Let’s say six times a week, that is hypertrophy over the course of two or three months of training. Mike, you won’t find that. There may be no one study that finds that maybe one or two floating around here and there, but out of, out of a group of maybe 20 or 30 good studies. When 28 studies say generally higher frequencies better, at least convincingly up to two or three sessions per muscle group per week, and one or two studies say, yeah, five or six is kind of like, uh, inferior to, you know, four or five or three or four, you got a problem.

When you hung your hat on the idea that one session per week per muscle, chest, Monday, period, no more chest the rest of the week. If you hung your hat on the idea that that is categorically superior than two, or definitely three, and for sure four. When the reality turns out to be nearly backwards. You, you have a big, big problem.

It’s, it’s like when you say low frequency is King, there are definitely times where that’s true. For example, if you train your chest and it still has delayed onset muscle soreness after six days, yeah, don’t train it yet. Seems at least sound in some kind of hypothetical. It’s not healed. Don’t train it totally.

If you train your chest. Monday, and by Wednesday, you feel exactly as strong and even stronger than Monday. You have no soreness, no tightness, and someone’s like, bup, bup, bup, don’t train your chest yet. Why not? Why not? At least give me some physiological rationale. There is no rationale that never happened.

And the worst thing is empirically these, these results failed. So if you’re a true mentor, psychotic, all the way to the grave kind of person, you have a really big problems to contend with. And the biggest problem is that direct examination on thousands of real people in the science, Contradicted most of the central claims.

That’s not to say that in many contexts, people can get a lot of wisdom because some people overdo it. They got it. Six sessions, 10 sets each every week, no deloads, everything all out. I’m going to get huge. Also, I’m not eating well. So here we go. And I don’t sleep well, that person can do less and benefit greatly.

For sure. Or when you see someone do six sets of 10 and you watch them do it, you’re like, how far from failure is that set? And they’re like, I don’t know. Are you still 

Mike Matthews: warming up? Or what’s 

Mike Israel: going on here? Like, isn’t that funny when you look at someone training, you’re like, I can’t tell if they’re warming up or training.

Like Mencer crushed that one out, right? So there’s definitely tons of wisdom to extract from Mencer, but a wholesale acceptance of his paradigm. I’m. Is the acceptance of a very more than incorrect paradigm backwards in most cases, paradigm, you know, like if you think, for example, that like tough authority is the way to handle problems.

If you’re the chief of police, you’re right. If you are democratically elected leader of a foreign country, You’re not Kim Jong un, motherfucker. No one wants that. This is not, that’s not the place to do it. And on average, authoritarian leaders cause worse outcomes for nations than more democratic and nuanced leaders.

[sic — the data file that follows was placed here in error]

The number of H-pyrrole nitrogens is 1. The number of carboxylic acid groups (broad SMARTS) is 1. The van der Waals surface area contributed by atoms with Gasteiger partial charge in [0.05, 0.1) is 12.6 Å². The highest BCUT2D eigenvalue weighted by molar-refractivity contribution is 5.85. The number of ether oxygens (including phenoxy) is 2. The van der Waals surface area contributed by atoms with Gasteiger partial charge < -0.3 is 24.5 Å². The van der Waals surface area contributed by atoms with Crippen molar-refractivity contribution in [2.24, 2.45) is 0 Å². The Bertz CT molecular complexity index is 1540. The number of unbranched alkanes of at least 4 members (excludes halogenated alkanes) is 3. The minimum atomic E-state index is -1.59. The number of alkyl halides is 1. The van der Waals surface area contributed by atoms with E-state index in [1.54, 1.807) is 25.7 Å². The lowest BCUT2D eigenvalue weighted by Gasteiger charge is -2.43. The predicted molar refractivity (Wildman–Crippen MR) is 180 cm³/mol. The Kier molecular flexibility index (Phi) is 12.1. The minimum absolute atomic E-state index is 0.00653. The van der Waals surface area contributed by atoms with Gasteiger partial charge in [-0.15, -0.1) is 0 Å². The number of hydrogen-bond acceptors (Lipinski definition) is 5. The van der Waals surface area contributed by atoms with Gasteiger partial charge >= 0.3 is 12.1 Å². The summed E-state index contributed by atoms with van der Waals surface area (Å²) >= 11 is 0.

Is that, does that mean that authoritarianism never works? No, God, no. And sometimes if you’re super soft on a crime, you just get to have a crime ridden city until you put the fucking law down. Right. But that’s a very different, that’s very contextual. Very contextual. It’s not a writ large, like, yes, always the strong man, like authoritarian.

That’s the best way to do things. Like, no, that’s actually more, more wrong than it is. Right. And, and so if you want to look to mentor, examine your own program and see what can I get out of this that can enhance my approach? Oh my God, there’s tons. But if you go to mentor and you’re like, this is, you know, hashtag the way.

Uh, you may not be training in the most optimal way. And the last resort of the men’s or acolytes, like with many acolytes of many, uh, uh, sort of, uh, 

Mike Matthews: the dead 

Mike Israel: enders as they’re called. Yes is, um, well, I just like to train like this. And I had two responses to that. One is why the fuck did you talk about what’s right and wrong in science?

Dummy. Yeah, I don’t care what, I 

Mike Matthews: don’t, I don’t, I don’t trust science anyway. Right. 

Mike Israel: And the second thing I have to say is, dude, I love that spirit energy dope. I’m going to support you a hundred percent. You got to do what you like in the gym until and unless you need results more than you need to like the gym.

Uh, so like liking the gym is fucking important. Uh, and so if you just like to do 

Mike Matthews: it. Especially when you’ve been doing it for a while. I mean, I can speak personally. I’ve accepted that I can’t stay natural. Stay lean, uh, and continue to gain muscle and strength indefinitely that there there’s, there’s only a so much and I’ve more or less reached that limit for my genetics.

Now, if I was willing to, uh, take, take anabolics or if I was willing to minimally just carry around more body fat, eat more food, hyper optimize your life to with the one goal of gaining exactly. Try and reduce all other stress. Exactly for, for that extra pound, uh, which won’t go to my calves. I’ve already accepted that it never does, does it then, uh, then fine.

But so in my case, I understand that that maintenance, especially also when I consider, uh, I’m not willing to be in the gym more than three to four hours a week right now, lifting weights. I do cardio in addition to that, but that’s what I’m willing to give to my weightlifting right now. And so I have more leeway.